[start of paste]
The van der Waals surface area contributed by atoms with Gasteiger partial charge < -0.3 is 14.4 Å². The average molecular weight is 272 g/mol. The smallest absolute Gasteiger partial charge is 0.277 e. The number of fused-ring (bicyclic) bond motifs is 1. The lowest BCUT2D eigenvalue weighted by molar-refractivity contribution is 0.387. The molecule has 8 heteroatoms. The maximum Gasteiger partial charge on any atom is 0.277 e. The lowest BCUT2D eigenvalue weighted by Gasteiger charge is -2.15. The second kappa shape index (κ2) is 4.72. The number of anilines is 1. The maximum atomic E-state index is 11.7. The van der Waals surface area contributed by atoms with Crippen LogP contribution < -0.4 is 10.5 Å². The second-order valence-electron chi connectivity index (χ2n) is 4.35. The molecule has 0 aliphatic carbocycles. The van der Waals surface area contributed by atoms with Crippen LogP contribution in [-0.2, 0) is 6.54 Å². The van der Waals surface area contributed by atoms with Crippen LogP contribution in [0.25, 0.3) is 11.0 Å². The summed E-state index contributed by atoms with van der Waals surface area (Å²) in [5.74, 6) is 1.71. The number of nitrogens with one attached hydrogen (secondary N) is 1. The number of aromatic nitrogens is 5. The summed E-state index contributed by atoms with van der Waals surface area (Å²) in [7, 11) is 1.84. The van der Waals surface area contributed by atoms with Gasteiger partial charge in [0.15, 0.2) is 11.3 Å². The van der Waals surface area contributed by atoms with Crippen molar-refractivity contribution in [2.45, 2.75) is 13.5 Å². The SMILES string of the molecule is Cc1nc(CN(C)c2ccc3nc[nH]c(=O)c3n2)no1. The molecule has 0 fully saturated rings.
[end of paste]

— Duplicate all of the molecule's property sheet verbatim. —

The van der Waals surface area contributed by atoms with Gasteiger partial charge < -0.3 is 14.4 Å². The average molecular weight is 272 g/mol. The smallest absolute Gasteiger partial charge is 0.277 e. The number of fused-ring (bicyclic) bond motifs is 1. The lowest BCUT2D eigenvalue weighted by molar-refractivity contribution is 0.387. The molecule has 8 heteroatoms. The maximum Gasteiger partial charge on any atom is 0.277 e. The lowest BCUT2D eigenvalue weighted by Gasteiger charge is -2.15. The second kappa shape index (κ2) is 4.72. The number of anilines is 1. The maximum atomic E-state index is 11.7. The van der Waals surface area contributed by atoms with Crippen LogP contribution < -0.4 is 10.5 Å². The second-order valence-electron chi connectivity index (χ2n) is 4.35. The molecule has 0 aliphatic carbocycles. The van der Waals surface area contributed by atoms with Crippen LogP contribution in [-0.2, 0) is 6.54 Å². The van der Waals surface area contributed by atoms with Crippen LogP contribution in [0.25, 0.3) is 11.0 Å². The summed E-state index contributed by atoms with van der Waals surface area (Å²) in [5.74, 6) is 1.71. The number of nitrogens with one attached hydrogen (secondary N) is 1. The number of aromatic nitrogens is 5. The summed E-state index contributed by atoms with van der Waals surface area (Å²) in [7, 11) is 1.84. The van der Waals surface area contributed by atoms with Gasteiger partial charge in [0.15, 0.2) is 11.3 Å². The van der Waals surface area contributed by atoms with Crippen molar-refractivity contribution in [2.45, 2.75) is 13.5 Å². The SMILES string of the molecule is Cc1nc(CN(C)c2ccc3nc[nH]c(=O)c3n2)no1. The molecule has 0 fully saturated rings.